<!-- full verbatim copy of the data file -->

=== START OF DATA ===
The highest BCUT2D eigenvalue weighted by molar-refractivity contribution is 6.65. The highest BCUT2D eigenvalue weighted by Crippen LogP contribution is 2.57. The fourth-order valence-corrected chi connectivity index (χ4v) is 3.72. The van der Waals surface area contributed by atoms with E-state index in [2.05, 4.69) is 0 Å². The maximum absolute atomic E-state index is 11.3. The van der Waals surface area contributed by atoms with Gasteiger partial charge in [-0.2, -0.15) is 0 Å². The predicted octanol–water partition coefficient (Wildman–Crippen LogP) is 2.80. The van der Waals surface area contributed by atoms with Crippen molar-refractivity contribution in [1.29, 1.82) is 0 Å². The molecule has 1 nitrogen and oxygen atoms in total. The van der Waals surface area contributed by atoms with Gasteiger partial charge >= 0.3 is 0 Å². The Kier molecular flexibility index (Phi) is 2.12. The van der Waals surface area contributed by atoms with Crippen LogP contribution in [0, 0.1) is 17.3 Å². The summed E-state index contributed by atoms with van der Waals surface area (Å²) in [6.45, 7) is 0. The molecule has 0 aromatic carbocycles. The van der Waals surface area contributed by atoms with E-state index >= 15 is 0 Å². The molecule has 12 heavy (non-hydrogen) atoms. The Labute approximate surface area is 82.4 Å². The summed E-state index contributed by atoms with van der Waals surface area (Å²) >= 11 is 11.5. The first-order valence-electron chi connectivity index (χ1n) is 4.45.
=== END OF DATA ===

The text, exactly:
The highest BCUT2D eigenvalue weighted by molar-refractivity contribution is 6.65. The highest BCUT2D eigenvalue weighted by Crippen LogP contribution is 2.57. The fourth-order valence-corrected chi connectivity index (χ4v) is 3.72. The van der Waals surface area contributed by atoms with E-state index in [2.05, 4.69) is 0 Å². The maximum absolute atomic E-state index is 11.3. The van der Waals surface area contributed by atoms with Gasteiger partial charge in [-0.2, -0.15) is 0 Å². The predicted octanol–water partition coefficient (Wildman–Crippen LogP) is 2.80. The van der Waals surface area contributed by atoms with Crippen molar-refractivity contribution in [1.29, 1.82) is 0 Å². The molecule has 1 nitrogen and oxygen atoms in total. The van der Waals surface area contributed by atoms with Gasteiger partial charge >= 0.3 is 0 Å². The Kier molecular flexibility index (Phi) is 2.12. The van der Waals surface area contributed by atoms with Crippen LogP contribution in [0, 0.1) is 17.3 Å². The summed E-state index contributed by atoms with van der Waals surface area (Å²) in [6.45, 7) is 0. The molecule has 0 aromatic carbocycles. The van der Waals surface area contributed by atoms with E-state index >= 15 is 0 Å². The molecule has 12 heavy (non-hydrogen) atoms. The Labute approximate surface area is 82.4 Å². The summed E-state index contributed by atoms with van der Waals surface area (Å²) >= 11 is 11.5. The first-order valence-electron chi connectivity index (χ1n) is 4.45.